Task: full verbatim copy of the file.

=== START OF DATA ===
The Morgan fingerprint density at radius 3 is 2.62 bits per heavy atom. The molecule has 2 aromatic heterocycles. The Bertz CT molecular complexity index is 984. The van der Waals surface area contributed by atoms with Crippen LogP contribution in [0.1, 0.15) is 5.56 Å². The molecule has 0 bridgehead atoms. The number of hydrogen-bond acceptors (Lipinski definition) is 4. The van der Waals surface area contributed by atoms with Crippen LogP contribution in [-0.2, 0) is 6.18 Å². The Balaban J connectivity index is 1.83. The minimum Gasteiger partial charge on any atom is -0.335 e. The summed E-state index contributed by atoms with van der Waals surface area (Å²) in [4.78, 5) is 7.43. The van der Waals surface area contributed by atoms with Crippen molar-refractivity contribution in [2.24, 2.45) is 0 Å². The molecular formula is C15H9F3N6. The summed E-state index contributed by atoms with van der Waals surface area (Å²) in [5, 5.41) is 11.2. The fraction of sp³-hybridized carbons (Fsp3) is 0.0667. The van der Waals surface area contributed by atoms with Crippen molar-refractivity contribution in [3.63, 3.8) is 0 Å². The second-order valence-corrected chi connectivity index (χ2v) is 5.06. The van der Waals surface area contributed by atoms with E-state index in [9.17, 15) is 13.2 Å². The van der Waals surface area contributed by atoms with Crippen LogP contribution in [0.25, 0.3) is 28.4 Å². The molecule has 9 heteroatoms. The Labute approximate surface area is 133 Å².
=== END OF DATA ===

The Morgan fingerprint density at radius 3 is 2.62 bits per heavy atom. The molecule has 2 aromatic heterocycles. The Bertz CT molecular complexity index is 984. The van der Waals surface area contributed by atoms with Crippen LogP contribution in [0.1, 0.15) is 5.56 Å². The molecule has 0 bridgehead atoms. The number of hydrogen-bond acceptors (Lipinski definition) is 4. The van der Waals surface area contributed by atoms with Crippen LogP contribution in [-0.2, 0) is 6.18 Å². The Balaban J connectivity index is 1.83. The minimum Gasteiger partial charge on any atom is -0.335 e. The summed E-state index contributed by atoms with van der Waals surface area (Å²) in [4.78, 5) is 7.43. The van der Waals surface area contributed by atoms with Crippen molar-refractivity contribution in [2.24, 2.45) is 0 Å². The molecular formula is C15H9F3N6. The summed E-state index contributed by atoms with van der Waals surface area (Å²) in [5, 5.41) is 11.2. The fraction of sp³-hybridized carbons (Fsp3) is 0.0667. The van der Waals surface area contributed by atoms with Crippen molar-refractivity contribution in [3.63, 3.8) is 0 Å². The second-order valence-corrected chi connectivity index (χ2v) is 5.06. The van der Waals surface area contributed by atoms with E-state index in [9.17, 15) is 13.2 Å². The van der Waals surface area contributed by atoms with Crippen LogP contribution in [0.25, 0.3) is 28.4 Å². The molecule has 9 heteroatoms. The Labute approximate surface area is 133 Å².